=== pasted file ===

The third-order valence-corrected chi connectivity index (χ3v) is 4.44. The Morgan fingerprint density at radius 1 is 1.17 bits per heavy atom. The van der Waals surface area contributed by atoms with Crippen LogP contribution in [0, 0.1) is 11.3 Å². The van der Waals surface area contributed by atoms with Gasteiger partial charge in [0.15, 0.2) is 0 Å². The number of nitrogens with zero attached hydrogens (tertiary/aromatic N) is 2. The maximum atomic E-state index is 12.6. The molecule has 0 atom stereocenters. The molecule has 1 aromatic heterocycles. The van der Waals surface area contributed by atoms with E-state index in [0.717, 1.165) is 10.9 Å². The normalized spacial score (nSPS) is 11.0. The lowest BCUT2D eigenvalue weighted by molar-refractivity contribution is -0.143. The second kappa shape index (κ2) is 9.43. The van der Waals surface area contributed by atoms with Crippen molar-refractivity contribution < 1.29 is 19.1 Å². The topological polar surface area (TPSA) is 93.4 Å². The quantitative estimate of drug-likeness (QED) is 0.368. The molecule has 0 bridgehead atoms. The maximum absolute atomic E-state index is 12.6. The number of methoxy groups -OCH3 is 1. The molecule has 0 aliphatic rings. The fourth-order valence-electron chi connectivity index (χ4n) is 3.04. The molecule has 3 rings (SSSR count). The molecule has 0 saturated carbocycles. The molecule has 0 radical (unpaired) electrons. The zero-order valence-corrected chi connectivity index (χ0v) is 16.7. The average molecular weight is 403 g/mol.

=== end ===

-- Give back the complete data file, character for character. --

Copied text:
The third-order valence-corrected chi connectivity index (χ3v) is 4.44. The Morgan fingerprint density at radius 1 is 1.17 bits per heavy atom. The van der Waals surface area contributed by atoms with Crippen LogP contribution in [0, 0.1) is 11.3 Å². The van der Waals surface area contributed by atoms with Gasteiger partial charge in [0.15, 0.2) is 0 Å². The number of nitrogens with zero attached hydrogens (tertiary/aromatic N) is 2. The maximum atomic E-state index is 12.6. The molecule has 0 atom stereocenters. The molecule has 1 aromatic heterocycles. The van der Waals surface area contributed by atoms with E-state index in [0.717, 1.165) is 10.9 Å². The normalized spacial score (nSPS) is 11.0. The lowest BCUT2D eigenvalue weighted by molar-refractivity contribution is -0.143. The second kappa shape index (κ2) is 9.43. The van der Waals surface area contributed by atoms with Crippen molar-refractivity contribution < 1.29 is 19.1 Å². The topological polar surface area (TPSA) is 93.4 Å². The quantitative estimate of drug-likeness (QED) is 0.368. The molecule has 0 bridgehead atoms. The maximum absolute atomic E-state index is 12.6. The number of methoxy groups -OCH3 is 1. The molecule has 0 aliphatic rings. The fourth-order valence-electron chi connectivity index (χ4n) is 3.04. The molecule has 3 rings (SSSR count). The molecule has 0 saturated carbocycles. The molecule has 0 radical (unpaired) electrons. The zero-order valence-corrected chi connectivity index (χ0v) is 16.7. The average molecular weight is 403 g/mol.